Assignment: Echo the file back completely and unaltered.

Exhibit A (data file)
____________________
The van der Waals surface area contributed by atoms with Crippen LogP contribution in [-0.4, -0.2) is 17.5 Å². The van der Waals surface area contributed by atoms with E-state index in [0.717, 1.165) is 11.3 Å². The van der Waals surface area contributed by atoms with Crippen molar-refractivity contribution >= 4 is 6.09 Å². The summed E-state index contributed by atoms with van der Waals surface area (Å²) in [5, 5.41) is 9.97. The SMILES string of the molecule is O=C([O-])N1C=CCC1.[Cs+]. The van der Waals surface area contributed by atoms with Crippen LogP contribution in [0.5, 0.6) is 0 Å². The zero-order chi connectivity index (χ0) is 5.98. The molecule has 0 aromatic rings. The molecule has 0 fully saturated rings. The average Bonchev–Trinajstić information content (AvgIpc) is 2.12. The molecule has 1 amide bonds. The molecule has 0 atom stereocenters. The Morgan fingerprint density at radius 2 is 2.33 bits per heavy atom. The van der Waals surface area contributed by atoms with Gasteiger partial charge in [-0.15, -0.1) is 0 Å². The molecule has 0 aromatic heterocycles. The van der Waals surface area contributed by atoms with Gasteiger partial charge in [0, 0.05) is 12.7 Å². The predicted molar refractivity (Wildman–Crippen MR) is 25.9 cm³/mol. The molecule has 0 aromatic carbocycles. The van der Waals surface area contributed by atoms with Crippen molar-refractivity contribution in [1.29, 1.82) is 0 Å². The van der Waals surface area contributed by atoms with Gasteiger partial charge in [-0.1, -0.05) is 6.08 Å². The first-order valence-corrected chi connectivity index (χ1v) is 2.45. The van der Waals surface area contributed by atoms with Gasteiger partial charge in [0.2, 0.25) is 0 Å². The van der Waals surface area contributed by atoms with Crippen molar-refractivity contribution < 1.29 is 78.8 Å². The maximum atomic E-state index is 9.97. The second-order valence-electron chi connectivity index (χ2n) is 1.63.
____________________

The van der Waals surface area contributed by atoms with Crippen LogP contribution in [-0.4, -0.2) is 17.5 Å². The van der Waals surface area contributed by atoms with E-state index in [0.717, 1.165) is 11.3 Å². The van der Waals surface area contributed by atoms with Crippen molar-refractivity contribution >= 4 is 6.09 Å². The summed E-state index contributed by atoms with van der Waals surface area (Å²) in [5, 5.41) is 9.97. The SMILES string of the molecule is O=C([O-])N1C=CCC1.[Cs+]. The van der Waals surface area contributed by atoms with Crippen LogP contribution in [0.5, 0.6) is 0 Å². The zero-order chi connectivity index (χ0) is 5.98. The molecule has 0 aromatic rings. The molecule has 0 fully saturated rings. The average Bonchev–Trinajstić information content (AvgIpc) is 2.12. The molecule has 1 amide bonds. The molecule has 0 atom stereocenters. The Morgan fingerprint density at radius 2 is 2.33 bits per heavy atom. The van der Waals surface area contributed by atoms with Gasteiger partial charge in [-0.15, -0.1) is 0 Å². The molecule has 0 aromatic heterocycles. The van der Waals surface area contributed by atoms with Gasteiger partial charge in [0, 0.05) is 12.7 Å². The predicted molar refractivity (Wildman–Crippen MR) is 25.9 cm³/mol. The molecule has 0 aromatic carbocycles. The van der Waals surface area contributed by atoms with Crippen molar-refractivity contribution in [1.29, 1.82) is 0 Å². The van der Waals surface area contributed by atoms with Gasteiger partial charge in [-0.1, -0.05) is 6.08 Å². The first-order valence-corrected chi connectivity index (χ1v) is 2.45. The van der Waals surface area contributed by atoms with Gasteiger partial charge in [0.2, 0.25) is 0 Å². The van der Waals surface area contributed by atoms with Crippen molar-refractivity contribution < 1.29 is 78.8 Å². The maximum atomic E-state index is 9.97. The second-order valence-electron chi connectivity index (χ2n) is 1.63.